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Journal of Applied Sciences Research 1(1): 9-17, 2005

2005, INSInet Publication

Water Pollution in Relation to Agricultural Activity Impact in Egypt


1

M.S. Gaballah, 1K. Khalaf, 2A. Beck and 2J. Lopez

Water Relations and Botany Department, National Research Centre, Cairo, Egypt.
2
Agriculture Sciences Division, Imperial College, London University.

Abstract: The present study was carried out in two Governorates in Egypt, Dakahlia (North Delta) and Sohag
(Upper Egypt) for developing a system of good agricultural practice in Egypt. The study included 400 farmers
(200/each governorate) were chosen randomly from different villages to answer questions concerning field work
survey. Collected data from field work survey were analysed for interpretating the facts and cause of water
pollution in selected sites. It was clear that most of the farmers practice bad habits particularly with water
resources and urgently need improvement to change their farming practices. Deduced results proved that there
are two critical points in agricultural lands i.e. salinization and water pollution, both were caused due to poor
irrigation and drainage management. According to obtained results, it has been proved that surface type of
irrigation system covered more than 60% in Sohag, while in Dakahlia surface and flood systems were the
dominant. The rate of irrigation was decided according to plant need in Dakahlia, while in Sohag was regularly
every two weeks. About 98% of farmers are not aware to the importance of drains. A positive correlation was
found between the depth of water table and each of source of irrigation and crop rotation and also between the
source of irrigation and drainage discharge in Dakahlia and Sohag.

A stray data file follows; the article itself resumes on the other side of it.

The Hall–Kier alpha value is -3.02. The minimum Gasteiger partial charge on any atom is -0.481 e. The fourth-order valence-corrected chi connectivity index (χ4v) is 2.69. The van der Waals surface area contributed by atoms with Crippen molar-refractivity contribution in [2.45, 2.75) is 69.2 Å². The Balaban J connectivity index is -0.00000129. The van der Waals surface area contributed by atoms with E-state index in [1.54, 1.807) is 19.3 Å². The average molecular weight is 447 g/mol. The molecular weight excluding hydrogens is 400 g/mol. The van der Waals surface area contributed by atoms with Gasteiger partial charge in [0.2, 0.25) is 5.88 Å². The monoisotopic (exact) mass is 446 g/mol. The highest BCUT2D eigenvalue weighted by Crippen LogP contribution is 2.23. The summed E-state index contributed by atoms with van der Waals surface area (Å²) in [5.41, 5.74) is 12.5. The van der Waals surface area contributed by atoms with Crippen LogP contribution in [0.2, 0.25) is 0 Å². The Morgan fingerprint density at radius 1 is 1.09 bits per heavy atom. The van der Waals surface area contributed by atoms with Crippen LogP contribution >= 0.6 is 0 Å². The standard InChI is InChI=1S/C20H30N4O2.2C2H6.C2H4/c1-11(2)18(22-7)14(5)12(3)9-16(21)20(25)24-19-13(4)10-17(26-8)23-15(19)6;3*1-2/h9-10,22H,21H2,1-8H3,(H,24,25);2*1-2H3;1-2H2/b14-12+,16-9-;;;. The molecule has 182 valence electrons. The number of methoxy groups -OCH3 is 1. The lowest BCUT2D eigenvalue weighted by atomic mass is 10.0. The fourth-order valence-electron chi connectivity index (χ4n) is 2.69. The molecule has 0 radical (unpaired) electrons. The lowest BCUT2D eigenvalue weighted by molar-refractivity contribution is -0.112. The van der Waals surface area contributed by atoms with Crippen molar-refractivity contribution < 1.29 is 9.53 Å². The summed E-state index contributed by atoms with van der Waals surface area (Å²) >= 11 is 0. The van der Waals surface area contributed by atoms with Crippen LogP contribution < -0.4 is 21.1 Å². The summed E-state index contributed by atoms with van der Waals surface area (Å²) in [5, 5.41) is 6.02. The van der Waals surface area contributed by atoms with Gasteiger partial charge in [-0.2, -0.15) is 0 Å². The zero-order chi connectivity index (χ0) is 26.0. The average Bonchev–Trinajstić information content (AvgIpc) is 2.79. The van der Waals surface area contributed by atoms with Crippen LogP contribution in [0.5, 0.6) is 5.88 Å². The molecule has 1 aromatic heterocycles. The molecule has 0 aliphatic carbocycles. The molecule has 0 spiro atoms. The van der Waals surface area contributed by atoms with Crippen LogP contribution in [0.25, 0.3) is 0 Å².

Key words: Irrigation, drainage, water table, salinization, pollution, agriculture practices, survey, Dakahlia,
Sohag, Farmers
INTRODUCTION

fungicides used to control weeds, insects nematodes and


diseases respectively Wischmeier and Smith[3].
Application of waste water in irrigation purposes has
been increased over the past years. The waste waters for
irrigation proved to be toxic to plant, animals and humans
Kanwer and Sandha[4]. Also it has been noticed in Egypt
that industrial wastes considered to be the major polluting
source in Egypt Abdel-Shafy and Aly[5].
The purpose of this study is to provide a framework
for environmental and management in relation to
agricultural activities, to achieve a good practical guide
specifically with water resources. Also to evaluate
alternative water quality protection policies.

Water problems are emerging as the most compelling


sets of issues facing production agriculture in the 1990s.
Egypt, hide acute water shortages in localities, resulting
from rapid population increase or natural scarcity World
Resources Institute[1]. For agriculture, water quality issues
are more pervasive than water quantity problems. Farmers
are a significant polluting source in some areas.
Agriculture impacts heavily upon water use and thus